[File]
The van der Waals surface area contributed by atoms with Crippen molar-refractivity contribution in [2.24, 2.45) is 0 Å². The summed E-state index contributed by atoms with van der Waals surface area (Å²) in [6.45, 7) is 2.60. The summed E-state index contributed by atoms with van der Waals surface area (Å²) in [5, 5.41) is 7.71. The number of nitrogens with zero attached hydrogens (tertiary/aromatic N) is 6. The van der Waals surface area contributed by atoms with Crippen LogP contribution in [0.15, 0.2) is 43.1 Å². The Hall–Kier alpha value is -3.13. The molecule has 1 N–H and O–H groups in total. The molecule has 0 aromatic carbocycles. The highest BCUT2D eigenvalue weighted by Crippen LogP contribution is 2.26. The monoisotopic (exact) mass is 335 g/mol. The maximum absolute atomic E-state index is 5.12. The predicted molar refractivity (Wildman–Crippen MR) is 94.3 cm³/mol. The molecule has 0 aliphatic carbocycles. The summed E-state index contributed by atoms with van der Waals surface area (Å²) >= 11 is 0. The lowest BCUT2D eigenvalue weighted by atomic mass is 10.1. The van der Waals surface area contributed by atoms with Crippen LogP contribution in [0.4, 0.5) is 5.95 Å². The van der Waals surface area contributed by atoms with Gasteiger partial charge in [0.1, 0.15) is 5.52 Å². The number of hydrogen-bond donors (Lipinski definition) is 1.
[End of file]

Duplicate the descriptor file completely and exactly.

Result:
The van der Waals surface area contributed by atoms with Crippen molar-refractivity contribution in [2.24, 2.45) is 0 Å². The summed E-state index contributed by atoms with van der Waals surface area (Å²) in [6.45, 7) is 2.60. The summed E-state index contributed by atoms with van der Waals surface area (Å²) in [5, 5.41) is 7.71. The number of nitrogens with zero attached hydrogens (tertiary/aromatic N) is 6. The van der Waals surface area contributed by atoms with Crippen LogP contribution in [0.15, 0.2) is 43.1 Å². The Hall–Kier alpha value is -3.13. The molecule has 1 N–H and O–H groups in total. The molecule has 0 aromatic carbocycles. The highest BCUT2D eigenvalue weighted by Crippen LogP contribution is 2.26. The monoisotopic (exact) mass is 335 g/mol. The maximum absolute atomic E-state index is 5.12. The predicted molar refractivity (Wildman–Crippen MR) is 94.3 cm³/mol. The molecule has 0 aliphatic carbocycles. The summed E-state index contributed by atoms with van der Waals surface area (Å²) >= 11 is 0. The lowest BCUT2D eigenvalue weighted by atomic mass is 10.1. The van der Waals surface area contributed by atoms with Crippen LogP contribution in [0.4, 0.5) is 5.95 Å². The van der Waals surface area contributed by atoms with Gasteiger partial charge in [0.1, 0.15) is 5.52 Å². The number of hydrogen-bond donors (Lipinski definition) is 1.